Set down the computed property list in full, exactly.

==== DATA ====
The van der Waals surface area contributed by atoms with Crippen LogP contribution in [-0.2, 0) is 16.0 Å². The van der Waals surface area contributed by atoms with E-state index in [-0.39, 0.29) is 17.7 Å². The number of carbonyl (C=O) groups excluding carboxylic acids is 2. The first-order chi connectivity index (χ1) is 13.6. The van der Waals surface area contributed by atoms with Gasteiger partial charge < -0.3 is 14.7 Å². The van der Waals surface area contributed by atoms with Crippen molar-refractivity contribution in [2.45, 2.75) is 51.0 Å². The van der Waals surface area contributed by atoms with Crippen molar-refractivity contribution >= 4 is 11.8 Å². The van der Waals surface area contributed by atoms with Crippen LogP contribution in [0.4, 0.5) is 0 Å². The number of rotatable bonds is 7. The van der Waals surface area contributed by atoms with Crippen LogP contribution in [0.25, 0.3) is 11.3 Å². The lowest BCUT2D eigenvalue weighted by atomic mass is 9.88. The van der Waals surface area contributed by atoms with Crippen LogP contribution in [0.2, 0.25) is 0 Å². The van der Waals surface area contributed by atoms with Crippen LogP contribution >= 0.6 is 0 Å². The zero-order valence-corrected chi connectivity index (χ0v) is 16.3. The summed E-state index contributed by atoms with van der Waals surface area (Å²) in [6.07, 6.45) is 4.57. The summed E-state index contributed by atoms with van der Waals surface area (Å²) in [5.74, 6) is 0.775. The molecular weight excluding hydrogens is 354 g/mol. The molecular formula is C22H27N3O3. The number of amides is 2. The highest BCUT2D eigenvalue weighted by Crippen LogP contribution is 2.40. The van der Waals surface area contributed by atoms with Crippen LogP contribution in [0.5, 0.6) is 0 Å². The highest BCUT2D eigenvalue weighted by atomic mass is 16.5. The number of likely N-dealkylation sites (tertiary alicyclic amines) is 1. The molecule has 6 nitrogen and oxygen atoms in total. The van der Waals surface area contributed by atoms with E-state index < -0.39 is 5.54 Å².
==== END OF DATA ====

The van der Waals surface area contributed by atoms with Crippen LogP contribution in [-0.2, 0) is 16.0 Å². The van der Waals surface area contributed by atoms with E-state index in [-0.39, 0.29) is 17.7 Å². The number of carbonyl (C=O) groups excluding carboxylic acids is 2. The first-order chi connectivity index (χ1) is 13.6. The van der Waals surface area contributed by atoms with Gasteiger partial charge < -0.3 is 14.7 Å². The van der Waals surface area contributed by atoms with Crippen molar-refractivity contribution in [2.45, 2.75) is 51.0 Å². The van der Waals surface area contributed by atoms with Crippen molar-refractivity contribution >= 4 is 11.8 Å². The van der Waals surface area contributed by atoms with Crippen LogP contribution in [0.4, 0.5) is 0 Å². The number of rotatable bonds is 7. The van der Waals surface area contributed by atoms with Crippen LogP contribution in [0.25, 0.3) is 11.3 Å². The lowest BCUT2D eigenvalue weighted by atomic mass is 9.88. The van der Waals surface area contributed by atoms with Crippen LogP contribution in [0.2, 0.25) is 0 Å². The van der Waals surface area contributed by atoms with Crippen LogP contribution >= 0.6 is 0 Å². The zero-order valence-corrected chi connectivity index (χ0v) is 16.3. The summed E-state index contributed by atoms with van der Waals surface area (Å²) in [6.07, 6.45) is 4.57. The summed E-state index contributed by atoms with van der Waals surface area (Å²) in [5.74, 6) is 0.775. The molecular weight excluding hydrogens is 354 g/mol. The molecular formula is C22H27N3O3. The number of amides is 2. The highest BCUT2D eigenvalue weighted by Crippen LogP contribution is 2.40. The van der Waals surface area contributed by atoms with Crippen LogP contribution in [0.5, 0.6) is 0 Å². The highest BCUT2D eigenvalue weighted by atomic mass is 16.5. The number of likely N-dealkylation sites (tertiary alicyclic amines) is 1. The molecule has 6 nitrogen and oxygen atoms in total. The van der Waals surface area contributed by atoms with E-state index < -0.39 is 5.54 Å².